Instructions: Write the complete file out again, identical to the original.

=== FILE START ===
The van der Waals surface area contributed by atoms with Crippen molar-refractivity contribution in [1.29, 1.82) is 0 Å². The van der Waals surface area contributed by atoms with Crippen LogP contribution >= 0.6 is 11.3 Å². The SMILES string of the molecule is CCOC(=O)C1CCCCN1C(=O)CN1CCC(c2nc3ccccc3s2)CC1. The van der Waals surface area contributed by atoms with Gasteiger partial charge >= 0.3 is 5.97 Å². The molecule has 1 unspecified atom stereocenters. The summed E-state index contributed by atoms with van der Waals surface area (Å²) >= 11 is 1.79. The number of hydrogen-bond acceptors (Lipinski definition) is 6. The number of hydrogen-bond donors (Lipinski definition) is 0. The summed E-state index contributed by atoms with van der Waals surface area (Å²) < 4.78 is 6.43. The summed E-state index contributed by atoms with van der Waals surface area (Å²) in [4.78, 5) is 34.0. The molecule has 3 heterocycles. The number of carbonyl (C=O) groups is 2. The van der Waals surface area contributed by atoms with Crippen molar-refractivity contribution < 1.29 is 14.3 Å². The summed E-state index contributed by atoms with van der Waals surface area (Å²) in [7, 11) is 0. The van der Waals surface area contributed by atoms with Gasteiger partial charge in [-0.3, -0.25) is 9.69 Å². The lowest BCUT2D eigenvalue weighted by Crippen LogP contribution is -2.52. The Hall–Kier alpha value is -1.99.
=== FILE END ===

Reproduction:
The van der Waals surface area contributed by atoms with Crippen molar-refractivity contribution in [1.29, 1.82) is 0 Å². The van der Waals surface area contributed by atoms with Crippen LogP contribution >= 0.6 is 11.3 Å². The SMILES string of the molecule is CCOC(=O)C1CCCCN1C(=O)CN1CCC(c2nc3ccccc3s2)CC1. The van der Waals surface area contributed by atoms with Gasteiger partial charge >= 0.3 is 5.97 Å². The molecule has 1 unspecified atom stereocenters. The summed E-state index contributed by atoms with van der Waals surface area (Å²) >= 11 is 1.79. The number of hydrogen-bond acceptors (Lipinski definition) is 6. The number of hydrogen-bond donors (Lipinski definition) is 0. The summed E-state index contributed by atoms with van der Waals surface area (Å²) < 4.78 is 6.43. The summed E-state index contributed by atoms with van der Waals surface area (Å²) in [4.78, 5) is 34.0. The molecule has 3 heterocycles. The number of carbonyl (C=O) groups is 2. The van der Waals surface area contributed by atoms with Crippen molar-refractivity contribution < 1.29 is 14.3 Å². The summed E-state index contributed by atoms with van der Waals surface area (Å²) in [7, 11) is 0. The van der Waals surface area contributed by atoms with Gasteiger partial charge in [-0.3, -0.25) is 9.69 Å². The lowest BCUT2D eigenvalue weighted by Crippen LogP contribution is -2.52. The Hall–Kier alpha value is -1.99.